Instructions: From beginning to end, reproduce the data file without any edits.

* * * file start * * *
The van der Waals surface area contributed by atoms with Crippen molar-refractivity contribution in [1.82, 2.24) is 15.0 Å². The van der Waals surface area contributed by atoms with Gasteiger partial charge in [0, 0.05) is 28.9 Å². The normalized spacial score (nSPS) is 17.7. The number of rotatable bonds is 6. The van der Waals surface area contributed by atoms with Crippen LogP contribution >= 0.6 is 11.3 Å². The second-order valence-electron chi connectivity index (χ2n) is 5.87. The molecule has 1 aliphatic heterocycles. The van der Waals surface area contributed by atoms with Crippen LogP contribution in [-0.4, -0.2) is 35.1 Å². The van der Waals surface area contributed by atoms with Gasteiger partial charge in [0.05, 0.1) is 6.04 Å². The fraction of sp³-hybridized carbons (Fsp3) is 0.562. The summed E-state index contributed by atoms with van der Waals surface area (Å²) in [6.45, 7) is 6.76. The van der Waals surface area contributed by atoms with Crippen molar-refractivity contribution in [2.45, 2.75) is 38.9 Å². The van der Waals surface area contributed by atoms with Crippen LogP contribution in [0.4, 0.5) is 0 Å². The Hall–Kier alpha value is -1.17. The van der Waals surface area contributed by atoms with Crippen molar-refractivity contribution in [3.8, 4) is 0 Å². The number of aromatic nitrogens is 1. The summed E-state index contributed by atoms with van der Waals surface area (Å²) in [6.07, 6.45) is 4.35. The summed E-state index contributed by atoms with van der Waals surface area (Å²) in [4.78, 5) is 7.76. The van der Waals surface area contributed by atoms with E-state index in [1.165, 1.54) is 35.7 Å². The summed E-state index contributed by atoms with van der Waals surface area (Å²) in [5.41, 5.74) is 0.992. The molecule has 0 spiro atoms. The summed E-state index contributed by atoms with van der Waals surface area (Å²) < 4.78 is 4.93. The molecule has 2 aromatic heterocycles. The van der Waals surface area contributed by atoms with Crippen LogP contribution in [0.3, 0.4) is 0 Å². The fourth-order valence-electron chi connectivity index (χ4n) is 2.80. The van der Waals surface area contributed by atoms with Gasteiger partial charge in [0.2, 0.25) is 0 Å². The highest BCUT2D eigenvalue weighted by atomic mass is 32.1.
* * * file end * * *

The van der Waals surface area contributed by atoms with Crippen molar-refractivity contribution in [1.82, 2.24) is 15.0 Å². The van der Waals surface area contributed by atoms with Gasteiger partial charge in [0, 0.05) is 28.9 Å². The normalized spacial score (nSPS) is 17.7. The number of rotatable bonds is 6. The van der Waals surface area contributed by atoms with Crippen LogP contribution >= 0.6 is 11.3 Å². The second-order valence-electron chi connectivity index (χ2n) is 5.87. The molecule has 1 aliphatic heterocycles. The van der Waals surface area contributed by atoms with Crippen LogP contribution in [-0.4, -0.2) is 35.1 Å². The van der Waals surface area contributed by atoms with Gasteiger partial charge in [0.05, 0.1) is 6.04 Å². The fraction of sp³-hybridized carbons (Fsp3) is 0.562. The summed E-state index contributed by atoms with van der Waals surface area (Å²) in [6.45, 7) is 6.76. The van der Waals surface area contributed by atoms with Crippen molar-refractivity contribution in [2.45, 2.75) is 38.9 Å². The van der Waals surface area contributed by atoms with Crippen LogP contribution in [0.4, 0.5) is 0 Å². The Hall–Kier alpha value is -1.17. The van der Waals surface area contributed by atoms with Crippen molar-refractivity contribution in [3.8, 4) is 0 Å². The number of aromatic nitrogens is 1. The summed E-state index contributed by atoms with van der Waals surface area (Å²) in [6.07, 6.45) is 4.35. The summed E-state index contributed by atoms with van der Waals surface area (Å²) in [4.78, 5) is 7.76. The van der Waals surface area contributed by atoms with E-state index in [1.165, 1.54) is 35.7 Å². The summed E-state index contributed by atoms with van der Waals surface area (Å²) in [5.41, 5.74) is 0.992. The molecule has 0 spiro atoms. The summed E-state index contributed by atoms with van der Waals surface area (Å²) < 4.78 is 4.93. The molecule has 2 aromatic heterocycles. The van der Waals surface area contributed by atoms with Crippen LogP contribution in [0.3, 0.4) is 0 Å². The fourth-order valence-electron chi connectivity index (χ4n) is 2.80. The van der Waals surface area contributed by atoms with Gasteiger partial charge in [0.2, 0.25) is 0 Å². The highest BCUT2D eigenvalue weighted by atomic mass is 32.1.